Friday, December 17, 2010

“Disastrous loss of water”

People by nature are drawn to disasters. Just about every burning car in the U.S. winds up on cable news. Why? Because people will watch. Try to drive by a fender bender without taking a look and chances are you won’t be able to do it.

If you’re into that sort of thing you have a chance this week to see a real live disaster. Head over to the Sacramento River south of the city and look at all of the water flowing by. Starting last Monday and Tuesday the Bureau of Reclamation opened the gates at Folsom and Shasta to reduce reservoir levels at the combined rate of 30,000 cubic feet per second. There are currently 88,000 acre-feet of water per day flowing past the town of Freeport south of Sacramento. Flows of this magnitude are way more than necessary for required environmental flows through the Delta.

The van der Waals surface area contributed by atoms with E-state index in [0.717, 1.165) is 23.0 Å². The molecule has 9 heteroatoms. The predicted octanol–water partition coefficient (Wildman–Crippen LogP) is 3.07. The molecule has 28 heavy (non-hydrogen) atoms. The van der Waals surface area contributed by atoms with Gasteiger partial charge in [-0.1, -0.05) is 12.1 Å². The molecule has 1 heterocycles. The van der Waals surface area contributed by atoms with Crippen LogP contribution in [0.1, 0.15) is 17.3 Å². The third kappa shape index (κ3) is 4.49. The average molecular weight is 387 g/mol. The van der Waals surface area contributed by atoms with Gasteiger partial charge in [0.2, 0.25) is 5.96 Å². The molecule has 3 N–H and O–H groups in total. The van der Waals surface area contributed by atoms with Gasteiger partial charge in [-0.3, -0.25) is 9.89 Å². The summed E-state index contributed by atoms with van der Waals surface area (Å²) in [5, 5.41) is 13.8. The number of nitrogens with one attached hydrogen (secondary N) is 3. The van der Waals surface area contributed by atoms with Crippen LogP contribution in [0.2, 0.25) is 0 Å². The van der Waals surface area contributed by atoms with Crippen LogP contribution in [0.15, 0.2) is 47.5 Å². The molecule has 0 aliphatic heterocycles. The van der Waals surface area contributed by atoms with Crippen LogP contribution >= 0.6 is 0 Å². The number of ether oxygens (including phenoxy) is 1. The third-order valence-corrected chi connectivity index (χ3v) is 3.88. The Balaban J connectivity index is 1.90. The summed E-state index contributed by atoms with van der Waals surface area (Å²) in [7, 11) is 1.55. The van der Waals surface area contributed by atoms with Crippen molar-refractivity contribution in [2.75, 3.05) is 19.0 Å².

Why is this increase in flows a tragedy? Because the water is flowing out to the ocean instead of being diverted to San Luis Reservoir where there currently is space to store additional water for use next year. Pumps that would normally redirect the water flow are operating at less than capacity and further cutbacks are expected any day now because of environmental restrictions.

But for now in order to prevent the alternative disaster of a flood we have to let the water go. So get in your car, take a drive and have a look at all of the water that isn’t doing anything but…but nothing. It’s just going away.

1 comment:

  1. I couldn't agree with you more. There is no doubt that more upstream storage is neccessary.
    There is also little doubt that the co-equal goals of the BDCP would help to alleviate this problem in the future.I suspect that if quantifiable restoration goals were finally established and the associated question of how much water is required to achieve these goals is answered then opposition to a conveyance would be diminished considerably.The inconvenient truth is that these answers have eluded us for decades.
    Perhaps the answers and the resulting impact on diversions is not what some want to hear.